Although not explicitly stated, the 12-step program is not a do-it-yourself plan.  There is usually a project team that supports the addict throughout the entire program. There is a sponsor (a project sponsor), that helps the addict navigate through the steps. Also, each of the 12 steps often given in the form of a presentation (thankfully, without PowerPoint), but can be seen as a project meeting where the status of the sobriety project is reviewed by the team and sponsor (all of them stakeholders).


Phase 1: Steps 1,2 and 3- Business need, Project Scope and Charter


In popular culture, the first step is generally perceived as “admitting you have a problem,” but when one looks at the exact wording, it is much more serious.  The addict must admit that they are powerless, and that their lives have become unmanageable.  This is clearly more deleterious and devastating than a “problem,” and it is analogous to a business need.  The need for the addict to get control over their life.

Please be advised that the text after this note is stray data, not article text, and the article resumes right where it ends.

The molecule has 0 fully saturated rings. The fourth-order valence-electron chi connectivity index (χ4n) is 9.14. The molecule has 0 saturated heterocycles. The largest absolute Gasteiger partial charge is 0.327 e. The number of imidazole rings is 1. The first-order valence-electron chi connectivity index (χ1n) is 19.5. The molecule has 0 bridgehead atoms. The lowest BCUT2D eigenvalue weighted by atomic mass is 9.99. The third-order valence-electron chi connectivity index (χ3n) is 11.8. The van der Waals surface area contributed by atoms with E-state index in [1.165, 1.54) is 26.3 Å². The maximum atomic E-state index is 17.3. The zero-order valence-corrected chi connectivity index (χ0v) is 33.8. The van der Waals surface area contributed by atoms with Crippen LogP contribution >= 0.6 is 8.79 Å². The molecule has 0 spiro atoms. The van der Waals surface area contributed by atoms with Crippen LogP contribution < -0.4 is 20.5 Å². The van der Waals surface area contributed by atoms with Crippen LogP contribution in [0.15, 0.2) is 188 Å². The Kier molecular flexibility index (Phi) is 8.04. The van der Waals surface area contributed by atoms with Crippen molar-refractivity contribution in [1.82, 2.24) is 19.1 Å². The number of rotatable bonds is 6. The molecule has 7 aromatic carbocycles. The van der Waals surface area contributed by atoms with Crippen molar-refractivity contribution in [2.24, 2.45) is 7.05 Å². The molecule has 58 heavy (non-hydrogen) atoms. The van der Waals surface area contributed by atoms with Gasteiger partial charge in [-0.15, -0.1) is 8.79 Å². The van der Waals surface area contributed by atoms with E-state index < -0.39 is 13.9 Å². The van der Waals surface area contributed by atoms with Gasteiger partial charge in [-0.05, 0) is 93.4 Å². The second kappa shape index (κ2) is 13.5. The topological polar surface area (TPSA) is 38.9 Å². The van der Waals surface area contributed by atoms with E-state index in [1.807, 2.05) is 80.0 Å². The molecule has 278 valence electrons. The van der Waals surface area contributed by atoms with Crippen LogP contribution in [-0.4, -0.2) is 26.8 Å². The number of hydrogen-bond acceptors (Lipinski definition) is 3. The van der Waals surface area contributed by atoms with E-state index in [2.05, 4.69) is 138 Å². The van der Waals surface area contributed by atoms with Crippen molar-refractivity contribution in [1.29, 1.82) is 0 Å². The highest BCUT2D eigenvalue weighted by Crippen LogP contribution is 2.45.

Similarly, the second step provides further analysis of the situation.  Many addicts discover that their addiction created an incredible distance between themselves and those closest to them.  Sometimes this is caused by a feeling of unworthiness, or a by-product of narcissism.  Regardless, there’s a “go it alone” attitude that gets the addict deeper into trouble. One solution is to rely on others for recovery.  This (along with the 3rdstep) defines the scope of the project as well: this connection with something “greater” than the addict.